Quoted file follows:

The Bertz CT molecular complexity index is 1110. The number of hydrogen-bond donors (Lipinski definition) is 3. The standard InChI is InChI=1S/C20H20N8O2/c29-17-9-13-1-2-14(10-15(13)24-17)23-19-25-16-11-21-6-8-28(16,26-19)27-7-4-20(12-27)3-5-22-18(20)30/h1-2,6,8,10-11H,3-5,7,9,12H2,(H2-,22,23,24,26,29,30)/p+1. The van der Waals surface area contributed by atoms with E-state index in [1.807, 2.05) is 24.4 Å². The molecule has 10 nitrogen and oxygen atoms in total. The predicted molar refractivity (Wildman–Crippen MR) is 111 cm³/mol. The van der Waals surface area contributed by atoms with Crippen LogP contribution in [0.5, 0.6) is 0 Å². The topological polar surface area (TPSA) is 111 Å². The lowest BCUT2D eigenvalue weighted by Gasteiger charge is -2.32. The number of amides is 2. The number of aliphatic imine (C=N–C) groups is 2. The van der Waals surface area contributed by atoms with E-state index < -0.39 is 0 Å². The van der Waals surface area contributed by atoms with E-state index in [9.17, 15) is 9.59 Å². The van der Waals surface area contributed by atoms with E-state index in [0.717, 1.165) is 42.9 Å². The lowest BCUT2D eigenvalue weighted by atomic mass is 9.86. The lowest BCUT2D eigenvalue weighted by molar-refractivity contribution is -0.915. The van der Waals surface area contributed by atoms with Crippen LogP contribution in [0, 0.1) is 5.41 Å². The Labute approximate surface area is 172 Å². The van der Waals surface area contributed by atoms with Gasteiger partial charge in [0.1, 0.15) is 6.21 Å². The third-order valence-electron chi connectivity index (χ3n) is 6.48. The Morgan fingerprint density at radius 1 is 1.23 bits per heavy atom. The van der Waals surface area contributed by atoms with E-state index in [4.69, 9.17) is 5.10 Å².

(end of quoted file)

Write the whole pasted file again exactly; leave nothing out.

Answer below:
The Bertz CT molecular complexity index is 1110. The number of hydrogen-bond donors (Lipinski definition) is 3. The standard InChI is InChI=1S/C20H20N8O2/c29-17-9-13-1-2-14(10-15(13)24-17)23-19-25-16-11-21-6-8-28(16,26-19)27-7-4-20(12-27)3-5-22-18(20)30/h1-2,6,8,10-11H,3-5,7,9,12H2,(H2-,22,23,24,26,29,30)/p+1. The van der Waals surface area contributed by atoms with E-state index in [1.807, 2.05) is 24.4 Å². The molecule has 10 nitrogen and oxygen atoms in total. The predicted molar refractivity (Wildman–Crippen MR) is 111 cm³/mol. The van der Waals surface area contributed by atoms with Crippen LogP contribution in [0.5, 0.6) is 0 Å². The topological polar surface area (TPSA) is 111 Å². The lowest BCUT2D eigenvalue weighted by Gasteiger charge is -2.32. The number of amides is 2. The number of aliphatic imine (C=N–C) groups is 2. The van der Waals surface area contributed by atoms with E-state index < -0.39 is 0 Å². The van der Waals surface area contributed by atoms with E-state index in [9.17, 15) is 9.59 Å². The van der Waals surface area contributed by atoms with E-state index in [0.717, 1.165) is 42.9 Å². The lowest BCUT2D eigenvalue weighted by atomic mass is 9.86. The lowest BCUT2D eigenvalue weighted by molar-refractivity contribution is -0.915. The van der Waals surface area contributed by atoms with Crippen LogP contribution in [0, 0.1) is 5.41 Å². The Labute approximate surface area is 172 Å². The van der Waals surface area contributed by atoms with Gasteiger partial charge in [0.1, 0.15) is 6.21 Å². The third-order valence-electron chi connectivity index (χ3n) is 6.48. The Morgan fingerprint density at radius 1 is 1.23 bits per heavy atom. The van der Waals surface area contributed by atoms with E-state index in [4.69, 9.17) is 5.10 Å².